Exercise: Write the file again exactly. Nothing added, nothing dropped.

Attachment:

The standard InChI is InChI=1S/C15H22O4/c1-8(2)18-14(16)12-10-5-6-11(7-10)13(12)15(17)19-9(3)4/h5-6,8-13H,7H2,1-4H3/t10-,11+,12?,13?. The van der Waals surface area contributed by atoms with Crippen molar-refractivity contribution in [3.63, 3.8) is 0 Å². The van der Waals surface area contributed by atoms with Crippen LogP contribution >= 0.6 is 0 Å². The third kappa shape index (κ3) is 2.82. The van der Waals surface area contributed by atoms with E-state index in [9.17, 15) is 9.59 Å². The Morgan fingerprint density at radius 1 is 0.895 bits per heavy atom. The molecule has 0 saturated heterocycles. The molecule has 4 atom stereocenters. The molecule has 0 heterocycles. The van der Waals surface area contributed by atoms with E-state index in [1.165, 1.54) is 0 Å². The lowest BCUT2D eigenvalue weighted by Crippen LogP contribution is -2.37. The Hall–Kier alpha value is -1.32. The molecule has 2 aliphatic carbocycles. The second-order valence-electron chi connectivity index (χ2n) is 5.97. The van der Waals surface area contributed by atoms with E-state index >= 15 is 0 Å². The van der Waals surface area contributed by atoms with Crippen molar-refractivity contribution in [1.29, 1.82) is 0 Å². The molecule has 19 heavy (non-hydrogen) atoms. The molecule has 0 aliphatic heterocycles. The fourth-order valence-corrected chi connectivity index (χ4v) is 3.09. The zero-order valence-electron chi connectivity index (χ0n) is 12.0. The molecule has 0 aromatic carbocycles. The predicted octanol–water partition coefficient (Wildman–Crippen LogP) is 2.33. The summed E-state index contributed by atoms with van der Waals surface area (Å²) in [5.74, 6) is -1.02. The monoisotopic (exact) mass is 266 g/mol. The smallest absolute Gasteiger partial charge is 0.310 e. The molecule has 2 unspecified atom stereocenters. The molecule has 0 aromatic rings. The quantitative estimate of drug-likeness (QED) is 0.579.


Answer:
The standard InChI is InChI=1S/C15H22O4/c1-8(2)18-14(16)12-10-5-6-11(7-10)13(12)15(17)19-9(3)4/h5-6,8-13H,7H2,1-4H3/t10-,11+,12?,13?. The van der Waals surface area contributed by atoms with Crippen molar-refractivity contribution in [3.63, 3.8) is 0 Å². The van der Waals surface area contributed by atoms with Crippen LogP contribution >= 0.6 is 0 Å². The third kappa shape index (κ3) is 2.82. The van der Waals surface area contributed by atoms with E-state index in [9.17, 15) is 9.59 Å². The Morgan fingerprint density at radius 1 is 0.895 bits per heavy atom. The molecule has 0 saturated heterocycles. The molecule has 4 atom stereocenters. The molecule has 0 heterocycles. The van der Waals surface area contributed by atoms with E-state index in [1.165, 1.54) is 0 Å². The lowest BCUT2D eigenvalue weighted by Crippen LogP contribution is -2.37. The Hall–Kier alpha value is -1.32. The molecule has 2 aliphatic carbocycles. The second-order valence-electron chi connectivity index (χ2n) is 5.97. The van der Waals surface area contributed by atoms with E-state index >= 15 is 0 Å². The van der Waals surface area contributed by atoms with Crippen molar-refractivity contribution in [1.29, 1.82) is 0 Å². The molecule has 19 heavy (non-hydrogen) atoms. The molecule has 0 aliphatic heterocycles. The fourth-order valence-corrected chi connectivity index (χ4v) is 3.09. The zero-order valence-electron chi connectivity index (χ0n) is 12.0. The molecule has 0 aromatic carbocycles. The predicted octanol–water partition coefficient (Wildman–Crippen LogP) is 2.33. The summed E-state index contributed by atoms with van der Waals surface area (Å²) in [5.74, 6) is -1.02. The monoisotopic (exact) mass is 266 g/mol. The smallest absolute Gasteiger partial charge is 0.310 e. The molecule has 2 unspecified atom stereocenters. The molecule has 0 aromatic rings. The quantitative estimate of drug-likeness (QED) is 0.579.